2013 came to a very exciting and fulfilling close after we traveled to Melbourne to attend our son's graduation ceremony for RMIT University. He gained a Bachelor of Technology (Computer Studies) and graduated with distinction. Those who have followed my blog over the past few years may remember his homeschool story. I am a strong believer in delight directed learning and allowed our son to concentrate on a subject throughout the high school years which he enjoyed which was computer programming. He began teaching himself to program at age 12 and at 16 he enrolled in a unit at RMIT University via Open Universities Australia (OUA). When his friends were sitting the HSC at 18 our son was partway through his University degree. His part time farm job provided income for the initial units and at 18 he set up his own web design business from home. I gave up trying to explain to people who kept asking when he was sitting the HSC. Blank stares ensued when I said he was already undertaking a degree. Now I am being asked what he is going to do now he has a degree! He is not unemployed. He has a successful business and we pray that it will continue to flourish.

We are so proud of his achievements and the fact that he was able to graduate debt free. As more design work came in, he enrolled in more units. The flexibility of the OUA programme made this possible. He studied at home and he worked from home. Exams were sat at an office in the city. Some days he would have an exam in the morning followed by a business meeting with a client! The years of hard work paid off and what a delight it was to take our first trip to Melbourne -  which is now on my list of favourite cities for lots of reasons.

Students who study externally via OUA earn exactly the same degree as those attending the bricks and mortar institution. During our stay our son met up with some of the other OUA graduates putting faces to names of people he had met and befriended on online study forums. On graduation day students from RMIT marched down the street from the University to Federation Square. In the evening the graduation ceremony took place at Docklands Stadium. I had no idea how big RMIT was or how many students would be graduating. In a sea of thousands of cap and gowns, families watched on from the stands above as their sons and daughters waited for that moment when their name was announced and they could step onto their respective stages and receive their degrees. Large screens set up around the stadium meant we were able to see in much more detail this very special moment. I had to pinch myself a few times... it was really happening!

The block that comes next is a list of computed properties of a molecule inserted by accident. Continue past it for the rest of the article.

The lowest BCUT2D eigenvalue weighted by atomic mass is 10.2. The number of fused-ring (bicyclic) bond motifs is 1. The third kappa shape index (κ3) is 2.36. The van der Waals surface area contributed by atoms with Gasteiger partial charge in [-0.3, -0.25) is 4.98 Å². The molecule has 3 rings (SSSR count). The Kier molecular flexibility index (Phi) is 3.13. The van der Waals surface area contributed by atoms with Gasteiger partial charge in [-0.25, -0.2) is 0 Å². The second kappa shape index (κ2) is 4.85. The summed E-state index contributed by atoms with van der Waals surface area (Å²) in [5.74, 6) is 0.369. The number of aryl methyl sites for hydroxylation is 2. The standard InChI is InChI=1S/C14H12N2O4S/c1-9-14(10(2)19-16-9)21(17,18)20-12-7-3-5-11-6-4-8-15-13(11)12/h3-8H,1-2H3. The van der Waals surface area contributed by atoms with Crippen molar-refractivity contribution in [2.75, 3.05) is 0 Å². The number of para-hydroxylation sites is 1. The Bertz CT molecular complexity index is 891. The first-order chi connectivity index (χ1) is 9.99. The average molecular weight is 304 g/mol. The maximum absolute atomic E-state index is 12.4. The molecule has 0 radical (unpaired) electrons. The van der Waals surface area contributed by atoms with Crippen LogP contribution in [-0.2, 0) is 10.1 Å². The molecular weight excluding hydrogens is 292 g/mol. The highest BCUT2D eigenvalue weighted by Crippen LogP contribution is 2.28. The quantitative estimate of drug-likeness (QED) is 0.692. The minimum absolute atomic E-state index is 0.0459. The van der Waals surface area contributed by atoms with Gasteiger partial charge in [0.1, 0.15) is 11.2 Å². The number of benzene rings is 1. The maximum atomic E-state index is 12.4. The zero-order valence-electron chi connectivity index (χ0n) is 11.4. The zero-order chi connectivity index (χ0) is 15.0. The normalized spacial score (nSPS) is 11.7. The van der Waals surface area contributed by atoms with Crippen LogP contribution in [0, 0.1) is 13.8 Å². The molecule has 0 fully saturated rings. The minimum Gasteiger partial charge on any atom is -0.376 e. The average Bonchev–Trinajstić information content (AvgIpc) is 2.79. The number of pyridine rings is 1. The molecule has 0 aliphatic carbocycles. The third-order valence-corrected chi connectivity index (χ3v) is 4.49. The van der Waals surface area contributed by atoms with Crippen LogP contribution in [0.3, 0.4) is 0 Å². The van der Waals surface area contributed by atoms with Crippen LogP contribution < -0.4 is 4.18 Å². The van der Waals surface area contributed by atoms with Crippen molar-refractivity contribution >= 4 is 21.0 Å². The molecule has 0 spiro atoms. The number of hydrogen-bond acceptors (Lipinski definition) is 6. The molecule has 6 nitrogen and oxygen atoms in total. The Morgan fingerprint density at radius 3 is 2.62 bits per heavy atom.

Academic achievements aside... what delights my soul more is knowing that my son continues to walk with the Lord. That his convictions concerning God's Word and the truth it contains are strong and steadfast. That he honours God with his life... how much more important it is to be qualified for Heaven through faith in Jesus!


We made the most of our stay in Melbourne. We walked for miles until we sussed out the trams (why are there no large signs explaining they are cashless and you need a card!) and I found the best little vintage shop in the universe where I bought my first chandelier. A real chandelier from the 1940's made of glass and not plastic unlike some modern reproductions  it's for our vintage hire business but hangs outside under the verandah where it is easy to access and admire. Our trip home was eventful. A day of crazy heat that our van could not handle. It was 45 degrees (that's 113 f for my overseas friends!) as we drove through inner Sydney and the decision was made to stop for the night somewhere on the way home which meant we got to visit quite a few country cities and towns. I did most of my Christmas shopping in these towns and found Vinnies (a thrift store) that had vintage china at reasonable prices. Now that is quite something these days!

We were home for Christmas ... a quiet and intimate Christmas this year and an opportunity to relax and enjoy my favourite time of the year with my favourite people - my family.